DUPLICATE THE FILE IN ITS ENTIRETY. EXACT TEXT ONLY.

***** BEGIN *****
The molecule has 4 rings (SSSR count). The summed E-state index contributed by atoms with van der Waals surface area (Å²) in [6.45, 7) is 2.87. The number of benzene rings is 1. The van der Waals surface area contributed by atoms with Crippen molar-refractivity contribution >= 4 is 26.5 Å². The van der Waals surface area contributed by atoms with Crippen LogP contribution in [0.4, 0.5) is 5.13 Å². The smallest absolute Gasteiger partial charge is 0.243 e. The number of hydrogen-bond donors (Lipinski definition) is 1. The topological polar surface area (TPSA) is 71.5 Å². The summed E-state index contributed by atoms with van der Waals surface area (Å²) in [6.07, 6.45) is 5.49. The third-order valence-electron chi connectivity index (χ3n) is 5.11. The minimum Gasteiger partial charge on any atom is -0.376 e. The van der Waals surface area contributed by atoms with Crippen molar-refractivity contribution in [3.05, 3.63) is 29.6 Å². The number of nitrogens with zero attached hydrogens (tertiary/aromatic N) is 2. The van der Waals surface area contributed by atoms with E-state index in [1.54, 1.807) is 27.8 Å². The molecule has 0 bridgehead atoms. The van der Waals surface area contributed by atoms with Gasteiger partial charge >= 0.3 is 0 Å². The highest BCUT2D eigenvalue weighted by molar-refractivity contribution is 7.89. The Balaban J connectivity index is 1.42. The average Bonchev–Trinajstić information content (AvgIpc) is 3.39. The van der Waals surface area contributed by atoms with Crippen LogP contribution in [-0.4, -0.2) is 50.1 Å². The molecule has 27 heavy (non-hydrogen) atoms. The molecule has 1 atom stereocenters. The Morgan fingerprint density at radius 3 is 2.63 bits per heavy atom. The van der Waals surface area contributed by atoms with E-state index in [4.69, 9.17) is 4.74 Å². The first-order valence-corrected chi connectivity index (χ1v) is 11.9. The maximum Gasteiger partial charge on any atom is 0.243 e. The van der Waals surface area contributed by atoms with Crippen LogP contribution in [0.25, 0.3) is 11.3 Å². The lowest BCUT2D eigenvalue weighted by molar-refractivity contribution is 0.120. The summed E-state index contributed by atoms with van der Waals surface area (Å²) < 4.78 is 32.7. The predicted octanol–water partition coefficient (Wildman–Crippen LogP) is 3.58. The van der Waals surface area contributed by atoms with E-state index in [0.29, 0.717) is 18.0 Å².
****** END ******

The molecule has 4 rings (SSSR count). The summed E-state index contributed by atoms with van der Waals surface area (Å²) in [6.45, 7) is 2.87. The number of benzene rings is 1. The van der Waals surface area contributed by atoms with Crippen molar-refractivity contribution >= 4 is 26.5 Å². The van der Waals surface area contributed by atoms with Crippen LogP contribution in [0.4, 0.5) is 5.13 Å². The smallest absolute Gasteiger partial charge is 0.243 e. The number of hydrogen-bond donors (Lipinski definition) is 1. The topological polar surface area (TPSA) is 71.5 Å². The summed E-state index contributed by atoms with van der Waals surface area (Å²) in [6.07, 6.45) is 5.49. The third-order valence-electron chi connectivity index (χ3n) is 5.11. The minimum Gasteiger partial charge on any atom is -0.376 e. The van der Waals surface area contributed by atoms with Crippen molar-refractivity contribution in [3.05, 3.63) is 29.6 Å². The number of nitrogens with zero attached hydrogens (tertiary/aromatic N) is 2. The van der Waals surface area contributed by atoms with E-state index in [1.54, 1.807) is 27.8 Å². The molecule has 0 bridgehead atoms. The van der Waals surface area contributed by atoms with Gasteiger partial charge >= 0.3 is 0 Å². The highest BCUT2D eigenvalue weighted by molar-refractivity contribution is 7.89. The Balaban J connectivity index is 1.42. The average Bonchev–Trinajstić information content (AvgIpc) is 3.39. The van der Waals surface area contributed by atoms with Crippen LogP contribution in [-0.4, -0.2) is 50.1 Å². The molecule has 27 heavy (non-hydrogen) atoms. The molecule has 1 atom stereocenters. The Morgan fingerprint density at radius 3 is 2.63 bits per heavy atom. The van der Waals surface area contributed by atoms with E-state index in [4.69, 9.17) is 4.74 Å². The first-order valence-corrected chi connectivity index (χ1v) is 11.9. The maximum Gasteiger partial charge on any atom is 0.243 e. The van der Waals surface area contributed by atoms with Crippen LogP contribution in [0.25, 0.3) is 11.3 Å². The lowest BCUT2D eigenvalue weighted by molar-refractivity contribution is 0.120. The summed E-state index contributed by atoms with van der Waals surface area (Å²) < 4.78 is 32.7. The predicted octanol–water partition coefficient (Wildman–Crippen LogP) is 3.58. The van der Waals surface area contributed by atoms with E-state index in [0.29, 0.717) is 18.0 Å².